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Property taxes won't rise to cover Village losses, city says

The Millennium Water development in Vancouver, B.C., on Thursday October 7, 2010.

Darryl Dyck/ The Canadian Press/Darryl Dyck/ The Canadian Press

Vancouver property owners won't see an explicit tax increase to cover the $230-million loss on the Olympic Village, with the city saying it will use profits from other real-estate ventures to absorb the shortfall.

"No council would try to put in a tax increase to manage this," said Councillor Geoff Meggs, the Vision council's point person on the increasingly complex financial mess.

Instead, the loss will be filtered through the city's famous Property Endowment Fund, a huge real-estate holdings arm that is used to acquire land for social housing, libraries, and other city projects.

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While Mr. Meggs and city staff didn't specify the effects on the billion-dollar fund, whose workings few people truly understand, but the $230-million loss ultimately leaves less money and flexibility for city acquisitions.

Those losses are the final chapter of a saga in which councillors, staff, and the public were told for years that the city couldn't lose money on the Olympic Village project no matter what because the private developer had pledged millions in assets.

But when it came down to it, the city got only $45-million from the now defunct Millennium Development's real-estate empire, with a possibility of up to $17-million more depending on how certain deals work out.

That will leave the city short about $230-million on the whole project. There is still $178-million, including interest, owing for the land. And the city is preparing to write off up to $50-million of the $579.5-million owing on the construction loan.

"The previous council and our council believed the recoveries would be higher," said Mr. Meggs. "We hoped there was more. But I would never raise my hand in favour of any deal like this again without oversight."

Mr. Meggs couldn't say what the original guarantees were from Millennium directors Peter and Shahram Malek.

Several councillors and others have said the Maleks pledged their personal property - some in France and Iran, and all of their local holdings - and there were assurances this could cover any losses at the village.

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"The personal assets were also listed, but there was some question about whether the city could go after that," said former councillor Peter Ladner.

In the end, the city did not go after the Maleks's residences, one in West Vancouver, one in the Lumiere building downtown. Lawyers in London informed the city that it could not get cash for property in Iran, since the Maleks themselves haven't been able to do so since they left the country in the late 1980s.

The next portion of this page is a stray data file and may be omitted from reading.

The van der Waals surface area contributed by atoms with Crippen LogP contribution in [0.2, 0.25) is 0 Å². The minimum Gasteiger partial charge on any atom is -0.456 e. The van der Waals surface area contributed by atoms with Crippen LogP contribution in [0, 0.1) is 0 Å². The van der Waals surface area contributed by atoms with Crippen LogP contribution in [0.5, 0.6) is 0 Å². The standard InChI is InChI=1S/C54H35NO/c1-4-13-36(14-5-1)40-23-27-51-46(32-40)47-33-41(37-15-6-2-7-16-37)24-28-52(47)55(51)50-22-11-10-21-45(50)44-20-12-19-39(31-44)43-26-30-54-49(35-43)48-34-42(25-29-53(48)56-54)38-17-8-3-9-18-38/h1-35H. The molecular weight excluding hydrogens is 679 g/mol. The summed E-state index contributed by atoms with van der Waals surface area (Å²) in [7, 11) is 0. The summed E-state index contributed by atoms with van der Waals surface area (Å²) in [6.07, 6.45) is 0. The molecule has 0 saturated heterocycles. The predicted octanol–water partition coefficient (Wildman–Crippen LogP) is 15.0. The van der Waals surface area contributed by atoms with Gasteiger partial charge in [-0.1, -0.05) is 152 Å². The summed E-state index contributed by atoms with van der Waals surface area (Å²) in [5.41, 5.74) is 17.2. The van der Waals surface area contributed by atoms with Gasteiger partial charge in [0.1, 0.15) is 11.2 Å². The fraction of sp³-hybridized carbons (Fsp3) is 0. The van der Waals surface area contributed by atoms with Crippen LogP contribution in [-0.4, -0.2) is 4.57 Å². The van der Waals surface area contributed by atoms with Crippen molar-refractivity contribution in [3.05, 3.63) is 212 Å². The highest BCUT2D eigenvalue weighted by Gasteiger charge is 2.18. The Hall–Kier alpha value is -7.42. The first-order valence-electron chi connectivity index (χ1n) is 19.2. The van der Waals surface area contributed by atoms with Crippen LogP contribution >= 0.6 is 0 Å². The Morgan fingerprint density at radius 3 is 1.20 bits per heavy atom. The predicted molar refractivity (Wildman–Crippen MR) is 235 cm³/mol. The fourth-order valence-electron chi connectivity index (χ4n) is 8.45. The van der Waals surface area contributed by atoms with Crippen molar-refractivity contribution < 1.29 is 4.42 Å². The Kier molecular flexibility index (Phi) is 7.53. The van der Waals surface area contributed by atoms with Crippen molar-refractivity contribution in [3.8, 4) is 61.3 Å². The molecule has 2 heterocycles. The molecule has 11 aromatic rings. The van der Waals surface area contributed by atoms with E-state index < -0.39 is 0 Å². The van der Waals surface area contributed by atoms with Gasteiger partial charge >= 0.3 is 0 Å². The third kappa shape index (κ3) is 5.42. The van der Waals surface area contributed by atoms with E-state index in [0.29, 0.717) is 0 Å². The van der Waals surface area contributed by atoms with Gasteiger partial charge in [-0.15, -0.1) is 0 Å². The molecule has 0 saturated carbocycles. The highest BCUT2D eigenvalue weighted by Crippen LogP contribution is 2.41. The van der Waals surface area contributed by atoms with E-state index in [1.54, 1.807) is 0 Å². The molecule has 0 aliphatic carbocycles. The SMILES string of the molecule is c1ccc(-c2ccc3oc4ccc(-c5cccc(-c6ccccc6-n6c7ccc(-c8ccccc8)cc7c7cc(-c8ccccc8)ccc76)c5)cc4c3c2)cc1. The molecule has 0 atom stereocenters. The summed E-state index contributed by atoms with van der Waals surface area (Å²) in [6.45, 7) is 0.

And it turned out that the Maleks's real-estate holdings in Vancouver and Toronto had so much debt accumulated against them - some of it acquired after they were pledged as security for the Olympic Village loan - that only $45-million in value was left.

The city didn't attempt to get Millennium's Evelyn Drive property in West Vancouver because it is worth only $75-million and has mortgages on it for $116-million. The situation was similar for Millennium holdings in Whistler and at the Hermitage development in downtown Vancouver.

In the end, however, the city has acquired a collection of properties unmatched since it took over foreclosed buildings during the Depression of the 1930s - the foundation of the city's lucrative Property Endowment Fund today.

The city now owns the heritage Province building next to Victory Square, a site on Pender that staff identified as a possible housing location, big blocks of land in West Vancouver, Burnaby and North Vancouver that have significant development potential, and some residential units in Toronto.

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The land sites are worth $83-million in total, but have $38-million in debt registered against them.

Finally, the city is hoping to get $5-million from the controversial tower the Maleks are still building in the West End at Bidwell and Davie, once two other mortgage holders are paid off. As well, it could get as much as $12-million from the value in the company the Maleks created to hold the Olympic Village property, through potential tax writeoffs.

NPA Councillor Suzanne Anton that it's clear now that "due diligence was not carried out on the worldwide assets." But she's not surprised, given the time pressure staff were working under to finish the village, after its start had been delayed by the previous COPE council.

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About the Author
Urban affairs contributor

Frances Bula has written about urban issues and city politics in B.C.’s Vancouver region, covering everything from Downtown Eastside drug addiction to billion-dollar development projects, since 1994. More

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